Skip to end of metadata
Go to start of metadata

ROCLS-ing and Rolling

Uncalm Weather

The location and strength of the Aleutian low is the major controlling factor for weather in the Northeast Pacific. During the summer months it retreats poleward and weakens allowing a high to develop in the region. This tends to deflect passing storms northward, resulting in warm sunny weather on Vancouver Island weather.

Unknown macro: {center}

World map marked with ocean currents and winds moving around semi-permanent high-pressure cells typical for the month of January. Aleutian Low marked.

This year, the Aleutian low stayed strong well into summer and now appears to be making an early comeback. When the low is in place, we typically expect a 4-day cycle of storms, steadily propagating one after the other across the northeast pacific. As they approach, these storms generate waves from the southeast, which back to the west-southwest after storm passage. The result is a seemingly perpetual high sea state, with waves criss-crossing in multiple directions.

However, during the fall transition period, there is a lot of variability as the winter regime develops. I think we still have good reason to expect breaks in the weather pattern before the Aleutian low establishes itself.

Deployment Conundrum

That is where we find ourselves now, waiting for a weather window to deploy our heavy spool of cable to the seafloor, so we can connect the Mothra hydrothermal vents to Endeavour node and the rest of our network.

The 8km spool, which weighs in at about 3200kg, is fastened into ROCLS, light aluminum frame and mechanical apparatus for cable laying beneath ROPOS. ROCLS is lowered first to the seafloor independently of ROPOS, then ROPOS descends and latches onto ROCLS at the seafloor to lay cable.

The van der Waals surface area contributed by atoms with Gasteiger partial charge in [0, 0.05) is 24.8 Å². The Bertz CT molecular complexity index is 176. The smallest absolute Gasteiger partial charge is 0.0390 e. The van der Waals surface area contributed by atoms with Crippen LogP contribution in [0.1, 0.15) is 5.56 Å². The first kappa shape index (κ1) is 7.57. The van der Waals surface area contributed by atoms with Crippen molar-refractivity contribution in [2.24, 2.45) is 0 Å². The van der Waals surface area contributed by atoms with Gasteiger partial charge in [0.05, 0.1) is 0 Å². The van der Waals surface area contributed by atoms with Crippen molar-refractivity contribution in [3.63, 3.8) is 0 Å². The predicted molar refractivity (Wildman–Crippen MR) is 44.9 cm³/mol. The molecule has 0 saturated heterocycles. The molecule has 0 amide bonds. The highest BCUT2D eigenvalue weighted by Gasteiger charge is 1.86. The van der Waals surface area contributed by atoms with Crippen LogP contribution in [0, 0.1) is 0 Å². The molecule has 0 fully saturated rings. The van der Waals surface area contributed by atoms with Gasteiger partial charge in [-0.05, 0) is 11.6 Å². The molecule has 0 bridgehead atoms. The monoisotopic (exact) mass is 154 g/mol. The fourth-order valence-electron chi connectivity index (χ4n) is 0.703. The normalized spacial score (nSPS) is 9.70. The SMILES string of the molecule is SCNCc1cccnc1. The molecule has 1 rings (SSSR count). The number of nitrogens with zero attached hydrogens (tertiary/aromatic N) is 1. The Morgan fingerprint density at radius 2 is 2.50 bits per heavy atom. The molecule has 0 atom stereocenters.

Unknown macro: {center}

Two ROCLS frames at the CSSF/ROPOS facility in Sidney, BC, 6 September 2011.

Unknown macro: {center}

ROCLS with the 8km Mothra-Endeavour Node cable spool, September 2011.

On an oceanographic research vessel like the R/V Thompson, there are two options for deploying ROCLS:

  • off the stern through the A-frame, or
  • off the side utilizing the ship's crane.

The first option is, I think, much safer for crew; however, wave-induced pitching is substantially greater at the stern of the ship, which further limits seas in which we can successfully deploy. With this in mind, we have already positioned ROCLS on the starboard side within reach of the crane, just aft mid-ship where pitching is minimized. With the wave field we are riding on now we would not be able to move it safely over other equipment back to the A-frame, so this positioning was done in anticipation of deteriorating weather. The question now is, when will the sea state be calm enough to launch?

Unknown macro: {center}

ROCLS on a Wire
Fair weather crane deployment of ROCLS off the starboard side of the R/V Thompson, 21 September 2010.

Consternation 1: Getting ROCLS Safely Overboard

There are two major areas of consternation for deploying ROCLS, getting it off the ship into the surface waters, and landing it on the bottom. Moving a 3200kg object on a heaving, pitching, rolling ship, is no mean feat. Our launch procedure involves roping tag-lines to all four corners and placing cleats in appropriate multiple locations to attempt to control the load. But how many wraps are needed on the cleats for human power to hold 3200kg in rough seas? If you have too many wraps, you can't release the load properly and risk losing control, but with too few wraps you have no control over this enormous load. Wrapping and unwrapping a heavy load is dangerous, only experience can guide you.

Unknown macro: {center}

Launching ROCLS
R/V Thompson, NEPTUNE Canada and ROPOS crew members work together to launch ROCLS with a long spool of extension cable, September 2010.